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Phillies Preview: Expecting a Wild (Card) Ride in 2012


In Philly, perhaps even more than in other cities, we have the cockeyed optimists and the hard-wired pessimists. Okay, maybe that’s in every sports city, but it just seems more magnified here. Maybe that’s because within each one of us lives both of those personas and we switch them on and off continually, alternately showcasing both with our trademark Philly fervor and passion.


So with that said, it’s time to project the fortunes of our beloved Fightin’ Phillies, the five-time defending NL East champions. We now interrupt what serves as a dispassionate analysis with a word from my inner voices…


COCKEYED OPTIMIST (or Philly Homer): What, you kidding me? None of the other teams in the division are any good. The Mutts? Irrelevant. The Gnats? They play baseball in DC? They don’t even have any fans. What, Miami’s Ozzie Guillen is gonna get Hanley and Jose, those two head cases, to play together on the left side? Sure. The Braves? They’re horrible. Nobody’s gonna touch our pitching and we have the number one closer in base…


HARDWIRED PESSIMIST (or Philly Little): Ah, geez. Doc can’t get anyone out in Spring Training. We’rRoy Halladay photo: APe signing senior citizens who have to now start for us. Hamels isn’t inked long-term yet; is his head gonna be in it? And who’s gonna scare anyone at the plate with Howard and Utley out? Freddy Galvis? All 150 pounds of him?! We’re gonna need breaks just to play .500 ball this year.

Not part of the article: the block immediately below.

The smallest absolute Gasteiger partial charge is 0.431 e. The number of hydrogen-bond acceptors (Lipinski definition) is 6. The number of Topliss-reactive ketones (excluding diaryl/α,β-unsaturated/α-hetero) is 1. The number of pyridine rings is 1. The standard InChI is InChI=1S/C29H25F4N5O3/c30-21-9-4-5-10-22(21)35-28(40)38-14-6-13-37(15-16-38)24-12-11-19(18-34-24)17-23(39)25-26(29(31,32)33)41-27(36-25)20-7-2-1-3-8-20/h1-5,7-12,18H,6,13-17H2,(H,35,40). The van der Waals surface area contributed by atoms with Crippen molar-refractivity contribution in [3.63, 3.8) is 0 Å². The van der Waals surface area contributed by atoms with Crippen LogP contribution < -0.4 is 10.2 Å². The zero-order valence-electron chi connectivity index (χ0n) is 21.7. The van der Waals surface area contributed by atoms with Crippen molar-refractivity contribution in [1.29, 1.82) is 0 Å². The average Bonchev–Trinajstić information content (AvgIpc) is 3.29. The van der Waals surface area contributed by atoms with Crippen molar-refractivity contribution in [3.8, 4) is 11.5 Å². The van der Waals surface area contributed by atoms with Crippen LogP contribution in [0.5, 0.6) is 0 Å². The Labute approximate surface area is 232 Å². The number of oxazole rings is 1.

As usual, a realistic projection is somewhere in between these two extremes, and I hope to stay somewhere in the middle lane long enough to stake out a reasonable prognostication. Even so, I can’t keep forgetting that the NL East is getting even tougher and the Phillies aren’t quite what they used to be. Will they have enough to contend?


Let’s take a step back to not only appreciate the historically terrific (for these parts, anyway) last five years of Phillies baseball, but to also put a couple trends in some sort of perspective. I recognize that even a stat-geeky sport like baseball is more art than science, so this will be the only numbers-heavy part of this piece.


Inside Baseball has zillions of metrics, but in the chart below, I have provided some essential numbers for the Phillies (with their NL ranks alongside them).









892 (1)

213 (2)

4.73 (13)

89-73 (3)

Loss in NLDS


799 (2)

214 (1)

3.88 (4)

92-70 (2)

World Champions of Baseball


820 (1)

224 (1)

4.16 (6)

93-69 (2)

Loss in WS


772 (2)

166 (5)

3.67 (4)

97-65 (1)

Loss in NLCS


713 (7)

153 (8)

3.02 (1)

102-60 (1)

Loss in NLDS

 The above numbers certainly are a testament to how the Phillies have evolved—even in the midst of this great five-year run. Gone is the lineup that socked over 200 homers a season and averaged 5.17 runs per game from 2007-09. In its stead is the 2011 bunch that hit less than a homer per game and averaged only 4.4 runs per contest. Of course, this was more than offset by a team ERA that dropped more than one-and-a-half runs per game from 2007 to 2011. Somehow, Citizens Bank Park has transformed itself from a phone booth to Yellowstone National Park right before our very eyes.


And what’s been the best thing for Phillies fans? During this transition, our team has kept on winning. The best hitting team in the NL won, and so has the best pitching team. It should also be noted that the Phils have amassed the best record in Major League Baseball the last two years despite suffering a bunch of injuries the last two campaigns.


Now, before you accuse me of being Philly Homer, I readily admit that it’s hard to foresee our hometown unit scoring even four runs per game with Chase Utley and Ryan Howard, their 3-4 cornerstones, on the shelf to start the season…and until when, exactly? It’s very hard to replace two guys who resembled Hall of Famers at their peak, and just expect the team to keep on rolling.